Barbara Maria Stafford

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Barbara Maria Stafford is an art historian whose research focuses on the developments in imaging arts, optical sciences, and performance technologies since the Enlightenment.

Early life and education[edit]

Stafford is of European parentage and was born in Vienna, Austria. She immigrated with her family to the United States at the age of seven, first living in Ft. Monroe, Virginia. However, her American stepfather's job as a military attaché caused the family to move every few years to postings in cities including Leghorn and Rome, Italy; Yokohama, Japan; Kilene, Texas; and Ft. Knox, Kentucky.

Stafford received her BA from Northwestern University, where she majored in continental philosophy and comparative literature. She spent a year at the Sorbonne in Paris studying with Jean Wahl, Philippe Souriau, and Charles Dedeyan. She returned to Northwestern to study art history and got her MA She went on to the University of Chicago for doctoral studies, and during this period won a fellowship from the American Association of University Women that enabled her to study at the Warburg Institute in London, where she met art historian Ernst Gombrich, who became her thesis adviser.

Career[edit]

Stafford began her teaching career as an assistant professor at the National College of Education in 1969. In 1972 she moved on to Loyola University in Chicago, and a year later to the University of Delaware, where she remained for nearly a decade. From 1981 to 2010, she was a full professor at the University of Chicago, where she was the William B. Ogden Distinguished Service Professor until 2010. She is now Emerita at the University of Chicago and has been teaching at the Georgia Institute of Technology since 2010 as Distinguished University Visiting Professor.

Stafford's books closely examine modes and technologies of visual presentation from the early modern period up to today's digital media. She works at the intersection of the imaging arts, the optical sciences, and performance technologies, with a strong interest in how experience is embodied. Her recent essays examine the revolutionary ways in which the brain sciences are changing our view of the total sensorium and inflecting our fundamental assumptions concerning perception, sensation, emotion, mental imagery, and subjectivity. Stafford's views have found an application in criticism of early mass media and multiple viewpoints, what she describes as, "cross-referencing material bits of distant reality".[1]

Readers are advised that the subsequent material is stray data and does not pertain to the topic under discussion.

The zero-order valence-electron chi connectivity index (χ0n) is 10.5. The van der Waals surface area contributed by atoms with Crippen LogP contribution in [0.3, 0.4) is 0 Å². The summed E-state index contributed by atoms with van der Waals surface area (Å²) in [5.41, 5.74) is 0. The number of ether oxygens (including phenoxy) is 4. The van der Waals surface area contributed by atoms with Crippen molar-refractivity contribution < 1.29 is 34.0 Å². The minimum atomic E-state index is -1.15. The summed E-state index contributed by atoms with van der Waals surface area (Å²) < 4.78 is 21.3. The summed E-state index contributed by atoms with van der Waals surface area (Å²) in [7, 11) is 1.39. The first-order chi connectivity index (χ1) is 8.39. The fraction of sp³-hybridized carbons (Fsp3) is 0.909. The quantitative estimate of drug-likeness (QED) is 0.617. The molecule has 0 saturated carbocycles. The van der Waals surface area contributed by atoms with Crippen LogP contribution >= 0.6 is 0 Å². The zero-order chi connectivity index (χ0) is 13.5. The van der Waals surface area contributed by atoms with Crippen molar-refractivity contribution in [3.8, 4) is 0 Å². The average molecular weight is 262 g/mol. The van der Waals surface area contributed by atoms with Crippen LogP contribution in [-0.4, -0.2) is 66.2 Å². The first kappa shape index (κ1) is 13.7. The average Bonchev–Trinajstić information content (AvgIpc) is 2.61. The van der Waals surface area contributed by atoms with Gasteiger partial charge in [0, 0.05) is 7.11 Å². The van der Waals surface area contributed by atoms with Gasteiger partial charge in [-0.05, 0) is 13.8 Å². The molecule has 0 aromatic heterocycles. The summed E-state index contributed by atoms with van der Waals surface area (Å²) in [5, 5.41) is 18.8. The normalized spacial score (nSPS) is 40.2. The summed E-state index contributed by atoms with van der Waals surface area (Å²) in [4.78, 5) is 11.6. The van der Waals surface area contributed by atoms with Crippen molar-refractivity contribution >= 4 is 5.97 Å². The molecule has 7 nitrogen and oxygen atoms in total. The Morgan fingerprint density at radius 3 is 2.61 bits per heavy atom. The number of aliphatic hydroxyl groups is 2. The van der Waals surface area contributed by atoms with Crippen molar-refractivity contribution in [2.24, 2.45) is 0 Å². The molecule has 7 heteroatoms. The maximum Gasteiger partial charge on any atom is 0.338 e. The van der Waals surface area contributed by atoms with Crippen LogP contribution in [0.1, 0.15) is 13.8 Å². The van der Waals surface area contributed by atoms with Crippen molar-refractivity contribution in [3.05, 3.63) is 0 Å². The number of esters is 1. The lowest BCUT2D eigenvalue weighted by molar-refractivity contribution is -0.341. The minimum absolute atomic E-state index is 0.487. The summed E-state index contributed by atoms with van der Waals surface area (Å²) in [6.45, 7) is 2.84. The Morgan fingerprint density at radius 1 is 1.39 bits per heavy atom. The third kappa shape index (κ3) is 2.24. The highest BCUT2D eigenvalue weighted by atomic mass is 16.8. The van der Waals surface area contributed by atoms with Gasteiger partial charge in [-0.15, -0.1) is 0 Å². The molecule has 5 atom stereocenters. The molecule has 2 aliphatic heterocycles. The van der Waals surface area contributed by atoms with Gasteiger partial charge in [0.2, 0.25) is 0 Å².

Stafford co-curated an influential exhibition at the J. Paul Getty Museum in 2001-02, "Devices of Wonder: From the World in a Box to Images on a Screen." The exhibition catalog of the same title won the Katharine Kyes Leab & Daniel J. Leab American Book Prizes Current Exhibition Award in 2003.

Stafford holds honorary degrees from Maryland Institute College of Art (1996), Grand Valley State University, Michigan (1996), and University of Warwick, England (1998). In addition to National Endowment for the Humanities and Guggenheim fellowships, she has won a number of prestigious awards for her research and books, including the American Society for Eighteenth-Century Studies Clifford Prize (1980), the College Art Association's Millard Meiss Publication Award (1979), the Gottschalk Prize for the best book on an eighteenth-century topic published during the preceding year, for Body Criticism (1992), the Michelle Kendrick Memorial Book Prize of the Society for Literature, Science, and the Arts for Echo Objects: the Cognitive Work of Images (2007), and the Thomas N. Bonner Award recognizing Echo Objects as "the best recent book in English on the theory and practice of the liberal arts."

Selected publications[edit]

  • A Field Guide to a New Metafield: Bridging the Humanities-Neurosciences Divide. University of Chicago Press, 2011.
  • Echo Objects: The Cognitive Work of Images. University of Chicago Press, May 2007.
  • Devices of Wonder: From the World in a Box to Images on a Screen. With Frances Terpak (coauthor). Getty Research Institute, 2002.
  • Beyond Productivity: Information Technology, Innovation, and Creativity, (contributor as member of the Committee on Information Technology and Creativity), eds. William J. Mitchell, Alan S. Inouye, and Marjory S. Blumenthal. Washington D.C.: National Academy Press, 2003.
  • Visual Analogy: Consciousness as the Art of Connecting. Cambridge, MA: The MIT Press, 1999.
  • Good Looking. Essays on the Virtue of Images. Cambridge, MA: The MIT Press, 1996.
  • Artful Science. Enlightenment, Entertainment and the Eclipse of Visual Education. Cambridge, MA: MIT Press, 1994.
  • Body Criticism: Imaging the Unseen in Enlightenment Art and Medicine. Cambridge, MA, and London: MIT Press, 1991.
  • Voyage into Substance: Art, Science, Nature and the Illustrated Travel Account, 1760-1840. Cambridge, Mass: MIT Press, 1984.

References[edit]

  1. ^ Arnold, Dana (1999). "Aestheticizing the Ancestral City". The metropolis and its image: constructing identities for London, c. 1750-1950. Wiley-Blackwell. pp. 14–16. ISBN 978-0-631-21667-4. Retrieved 23 November 2010. 

External links[edit]